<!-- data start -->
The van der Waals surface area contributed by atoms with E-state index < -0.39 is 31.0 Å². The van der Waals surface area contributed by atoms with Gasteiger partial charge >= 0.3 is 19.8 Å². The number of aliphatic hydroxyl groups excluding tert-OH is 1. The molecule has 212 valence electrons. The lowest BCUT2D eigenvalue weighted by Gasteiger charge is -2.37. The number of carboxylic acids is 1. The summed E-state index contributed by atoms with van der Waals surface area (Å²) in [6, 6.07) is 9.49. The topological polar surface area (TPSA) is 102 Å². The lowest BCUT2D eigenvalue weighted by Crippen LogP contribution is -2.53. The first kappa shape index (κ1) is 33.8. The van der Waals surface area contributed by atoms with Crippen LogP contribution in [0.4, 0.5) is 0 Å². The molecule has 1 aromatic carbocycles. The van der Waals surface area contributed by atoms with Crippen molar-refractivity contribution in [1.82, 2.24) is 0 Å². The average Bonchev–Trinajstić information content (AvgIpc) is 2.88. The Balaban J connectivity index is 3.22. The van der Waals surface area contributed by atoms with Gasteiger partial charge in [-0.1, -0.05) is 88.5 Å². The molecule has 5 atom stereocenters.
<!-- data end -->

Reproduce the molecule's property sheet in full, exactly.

The van der Waals surface area contributed by atoms with E-state index < -0.39 is 31.0 Å². The van der Waals surface area contributed by atoms with Gasteiger partial charge >= 0.3 is 19.8 Å². The number of aliphatic hydroxyl groups excluding tert-OH is 1. The molecule has 212 valence electrons. The lowest BCUT2D eigenvalue weighted by Gasteiger charge is -2.37. The number of carboxylic acids is 1. The summed E-state index contributed by atoms with van der Waals surface area (Å²) in [6, 6.07) is 9.49. The topological polar surface area (TPSA) is 102 Å². The lowest BCUT2D eigenvalue weighted by Crippen LogP contribution is -2.53. The first kappa shape index (κ1) is 33.8. The van der Waals surface area contributed by atoms with Crippen LogP contribution in [0.4, 0.5) is 0 Å². The molecule has 1 aromatic carbocycles. The van der Waals surface area contributed by atoms with Crippen molar-refractivity contribution in [1.82, 2.24) is 0 Å². The average Bonchev–Trinajstić information content (AvgIpc) is 2.88. The Balaban J connectivity index is 3.22. The van der Waals surface area contributed by atoms with Gasteiger partial charge in [-0.1, -0.05) is 88.5 Å². The molecule has 5 atom stereocenters.